Lions offensive line perfect example of Caldwell's family atmosphere

Posted May 3, 2014

Second-year guard Larry Warford hasn’t been around long, but he knows how important it is to come together as a team, not only on the field, but in the locker room, too.

Golden Tate recently talked about the family atmosphere head coach Jim Caldwell is trying to instill within the Detroit Lions.

The same kind of atmosphere Tate was a part of during Seattle's Super Bowl run last season, and one that's allowed Caldwell to win two Super Bowls with Indianapolis and Baltimore.

“One thing I really admire about coach (Jim) Caldwell is he thinks having a family atmosphere is important and that’s why Seattle did so well,” Tate said.

“In Seattle we had 7-9 years (in 2010 and 2011) and then we had a Super Bowl year (2013). I was a part of the lows and the highs and I watched that team grow. At the end of the day, this past year, we were playing for each other, we were playing for the city, we were playing for the 12th man.”

Second-year guard Larry Warford hasn’t been around long, but he knows how important it is to come together as a team, not only on the field, but in the locker room, too.

“It helps you to understand each other better,” Warford told “It helps you work together better because you get to know these guys and it doesn’t feel like you’re strangers. It feels more like you’re family. It makes us more willing to work with each other.”

Warford and his offensive line-mates are a perfect example of the kind of atmosphere the Lions are trying to build. All of the offensive lineman hang out together outside of the facility. It's actually a riot to see how many 300-pound men they can fit into one vehicle at times.

They attend sporting events together and have become a close-knit group.

Is it any coincidence then that the offensive line was considered one of the best in football last year? Maybe. Maybe not.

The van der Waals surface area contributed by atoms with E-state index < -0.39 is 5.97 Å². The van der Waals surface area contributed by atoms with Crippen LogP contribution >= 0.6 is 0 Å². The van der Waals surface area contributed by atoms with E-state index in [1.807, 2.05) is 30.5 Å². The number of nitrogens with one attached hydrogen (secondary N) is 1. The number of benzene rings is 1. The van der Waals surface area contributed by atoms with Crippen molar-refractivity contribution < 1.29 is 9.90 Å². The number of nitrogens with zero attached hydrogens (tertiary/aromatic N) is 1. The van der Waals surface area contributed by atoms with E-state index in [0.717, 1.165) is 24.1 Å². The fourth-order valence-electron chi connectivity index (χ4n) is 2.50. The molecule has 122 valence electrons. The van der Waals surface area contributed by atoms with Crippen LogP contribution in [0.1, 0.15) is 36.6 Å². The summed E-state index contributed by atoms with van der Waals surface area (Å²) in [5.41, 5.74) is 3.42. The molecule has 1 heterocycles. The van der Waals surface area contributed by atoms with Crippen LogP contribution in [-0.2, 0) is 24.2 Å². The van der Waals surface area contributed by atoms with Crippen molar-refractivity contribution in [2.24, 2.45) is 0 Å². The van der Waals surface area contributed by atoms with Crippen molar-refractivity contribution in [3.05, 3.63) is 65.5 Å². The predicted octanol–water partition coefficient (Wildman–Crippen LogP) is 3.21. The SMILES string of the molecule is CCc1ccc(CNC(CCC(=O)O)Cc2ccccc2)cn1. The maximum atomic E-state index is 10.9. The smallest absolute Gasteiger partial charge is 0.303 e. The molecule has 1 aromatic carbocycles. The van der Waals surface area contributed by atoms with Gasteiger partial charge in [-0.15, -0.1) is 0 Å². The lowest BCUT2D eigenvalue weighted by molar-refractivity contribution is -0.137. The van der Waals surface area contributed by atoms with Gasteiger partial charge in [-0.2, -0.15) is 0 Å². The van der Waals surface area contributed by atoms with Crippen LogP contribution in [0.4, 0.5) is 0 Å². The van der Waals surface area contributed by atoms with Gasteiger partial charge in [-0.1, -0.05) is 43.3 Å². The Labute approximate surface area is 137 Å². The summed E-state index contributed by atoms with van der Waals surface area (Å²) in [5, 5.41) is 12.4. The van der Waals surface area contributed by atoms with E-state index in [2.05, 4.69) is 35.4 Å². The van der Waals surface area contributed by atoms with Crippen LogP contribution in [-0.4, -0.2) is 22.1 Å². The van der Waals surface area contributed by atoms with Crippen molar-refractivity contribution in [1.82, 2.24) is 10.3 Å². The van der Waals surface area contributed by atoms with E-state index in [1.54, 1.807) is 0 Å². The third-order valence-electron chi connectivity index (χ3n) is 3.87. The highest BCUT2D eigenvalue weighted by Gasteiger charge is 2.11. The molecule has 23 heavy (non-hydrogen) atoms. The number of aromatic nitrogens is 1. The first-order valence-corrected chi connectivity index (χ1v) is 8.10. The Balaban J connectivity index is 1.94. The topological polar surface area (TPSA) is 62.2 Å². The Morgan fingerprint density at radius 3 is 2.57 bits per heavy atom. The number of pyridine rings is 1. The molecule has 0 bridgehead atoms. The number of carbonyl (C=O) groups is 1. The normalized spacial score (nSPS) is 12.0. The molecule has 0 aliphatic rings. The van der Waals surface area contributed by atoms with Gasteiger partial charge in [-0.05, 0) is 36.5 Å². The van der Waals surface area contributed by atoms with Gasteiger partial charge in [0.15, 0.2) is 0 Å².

“That’s been a key part of every offensive line group I’ve been in,” Warford said. “It becomes more of a sibling rivalry and you compete against each other. It’s more of a ‘I’m not going to let you beat me’ thing. It helps competition.”

Eventually, the goal for Caldwell and Co. is to have those tight-knit relationships that have formed among position groups branch out to other groups.

“We just try to encourage them to get out and learn something about one another, guys that you don’t know, go to dinner with them,” Caldwell said. “I know a few of them went bowling the other night together and had a pretty good challenge from what I understand.

“So, we’re trying to encourage that they do a number of those things or different things together to get to know one another. Teams that play well and perform well are usually pretty close. It doesn’t mean that everybody all across the board gets along with each other 100-percent, but more often than not, I think you find that genuine respect for one another is something that you just have to continue to nurture.”

Offensive lineman are a close-knit group anyway because of the nature of their position. A good offensive line is only as good as it’s weakest link, and more than any other position group on the field they have to work as one.

“Rule No. 1 with any offensive lineman is to stick with the herd,” Warford said with a laugh. “It’s a slower moving herd.

"A lot of times offensive lineman will be early to meetings. If you’re coming in with the rest of the group, they’ll just look at you like, ‘Come on man.’

Warford said different groups are hanging out together off the field this offseason and the team is having a lot of fun so far in the locker room.

We'll see soon how that translates to the field.